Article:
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The root ʿ-r-b has several additional meanings in Semitic languages—including "west/sunset," "desert," "mingle," "mixed," "merchant," and "raven"—and are "comprehensible" with all of these having varying degrees of relevance to the emergence of the name.
It is also possible that some forms were metathetical from ʿ-B-R "moving around" (Arabic ʿ-B-R "traverse"), and hence, it is alleged, "nomadic." Pre-Islamic Arabia refers to the Arabian Peninsula prior to the rise of Islam in the 630s.
Sources for these civilizations are not extensive, and are limited to archaeological evidence, accounts written outside of Arabia, and Arab oral traditions later recorded by Islamic scholars.
Among the most prominent civilizations was Dilmun, which arose around the 4th millennium BCE and lasted to 538 BCE, and Thamud, which arose around the 1st millennium BCE and lasted to about 300 CE.
The Arabs forged the Rashidun (632–661), Umayyad (661–750), Abbasid (750–1517) and the Fatimid (901–1071) caliphates, whose borders reached southern France in the west, China in the east, Anatolia in the north, and the Sudan in the south.
Some of the settled communities in the Arabian Peninsula developed into distinctive civilizations.The most popular Arab account holds that the word "Arab" came from an eponymous father called Ya'rub who was supposedly the first to speak Arabic.Abu Muhammad al-Hasan al-Hamdani had another view; he states that Arabs were called Gharab ("West") by Mesopotamians because Bedouins originally resided to the west of Mesopotamia; the term was then corrupted into "Arab".Predominantly: Islam (93%)(Sunni · Shia · Sufi · Ibadi · Alawite)Sizable minority: Christianity (6%) (Greek Orthodox · Greek Catholic)Smaller minority: Other monotheistic religions (Druze · Bahá'í Faith)Historically: Pre-Islamic Arabian polytheism Arab tribes, most notably the Ghassanids and Lakhmids, begin to appear in the southern Syrian Desert from the mid 3rd century CE onward, during the mid to later stages of the Roman and Sasanian empires.Before the expansion of the Rashidun Caliphate (632–661 C.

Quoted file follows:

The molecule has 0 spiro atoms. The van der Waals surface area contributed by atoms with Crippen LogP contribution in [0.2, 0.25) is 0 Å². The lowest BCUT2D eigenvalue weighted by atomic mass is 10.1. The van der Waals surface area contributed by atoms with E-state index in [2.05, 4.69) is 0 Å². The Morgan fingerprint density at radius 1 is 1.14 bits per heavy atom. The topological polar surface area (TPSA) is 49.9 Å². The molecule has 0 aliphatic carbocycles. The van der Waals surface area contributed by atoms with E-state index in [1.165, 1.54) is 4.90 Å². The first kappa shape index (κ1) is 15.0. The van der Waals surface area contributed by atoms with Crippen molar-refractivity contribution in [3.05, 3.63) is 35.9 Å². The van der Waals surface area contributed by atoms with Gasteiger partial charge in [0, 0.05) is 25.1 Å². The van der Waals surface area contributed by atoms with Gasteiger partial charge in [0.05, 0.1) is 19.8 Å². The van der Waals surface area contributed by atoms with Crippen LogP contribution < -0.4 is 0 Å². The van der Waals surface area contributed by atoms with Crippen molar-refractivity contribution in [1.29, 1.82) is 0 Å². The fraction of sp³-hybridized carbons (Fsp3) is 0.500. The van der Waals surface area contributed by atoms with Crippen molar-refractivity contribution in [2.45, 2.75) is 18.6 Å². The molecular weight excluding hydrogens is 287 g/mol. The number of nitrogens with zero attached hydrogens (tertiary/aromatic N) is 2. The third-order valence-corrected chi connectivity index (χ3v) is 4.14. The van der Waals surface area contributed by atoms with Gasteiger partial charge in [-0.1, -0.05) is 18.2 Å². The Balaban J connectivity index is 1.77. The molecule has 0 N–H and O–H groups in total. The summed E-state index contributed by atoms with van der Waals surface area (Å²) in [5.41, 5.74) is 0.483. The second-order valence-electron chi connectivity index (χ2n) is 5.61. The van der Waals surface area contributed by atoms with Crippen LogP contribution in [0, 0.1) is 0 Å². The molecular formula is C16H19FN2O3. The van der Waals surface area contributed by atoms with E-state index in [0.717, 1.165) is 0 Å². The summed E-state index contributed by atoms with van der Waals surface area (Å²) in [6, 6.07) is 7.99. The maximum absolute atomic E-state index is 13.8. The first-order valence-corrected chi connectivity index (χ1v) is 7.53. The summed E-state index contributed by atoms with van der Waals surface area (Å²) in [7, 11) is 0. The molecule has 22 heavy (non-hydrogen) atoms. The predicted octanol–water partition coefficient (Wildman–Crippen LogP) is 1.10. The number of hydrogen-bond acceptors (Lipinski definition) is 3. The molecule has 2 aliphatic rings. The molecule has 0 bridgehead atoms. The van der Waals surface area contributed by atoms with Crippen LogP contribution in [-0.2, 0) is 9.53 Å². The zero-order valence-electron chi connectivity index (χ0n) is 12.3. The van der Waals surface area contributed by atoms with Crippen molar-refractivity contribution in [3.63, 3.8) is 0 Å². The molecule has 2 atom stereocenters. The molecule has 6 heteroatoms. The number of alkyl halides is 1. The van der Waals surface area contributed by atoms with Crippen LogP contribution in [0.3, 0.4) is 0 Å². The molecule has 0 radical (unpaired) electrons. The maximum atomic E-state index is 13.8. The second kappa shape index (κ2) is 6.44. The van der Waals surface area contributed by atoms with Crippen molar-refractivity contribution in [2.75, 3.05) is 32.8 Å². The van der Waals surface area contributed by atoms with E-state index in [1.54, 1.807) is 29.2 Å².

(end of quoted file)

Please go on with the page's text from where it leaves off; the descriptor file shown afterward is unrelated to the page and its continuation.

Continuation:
Old Arabic diverges from Central Semitic by the beginning of the 1st millennium BCE.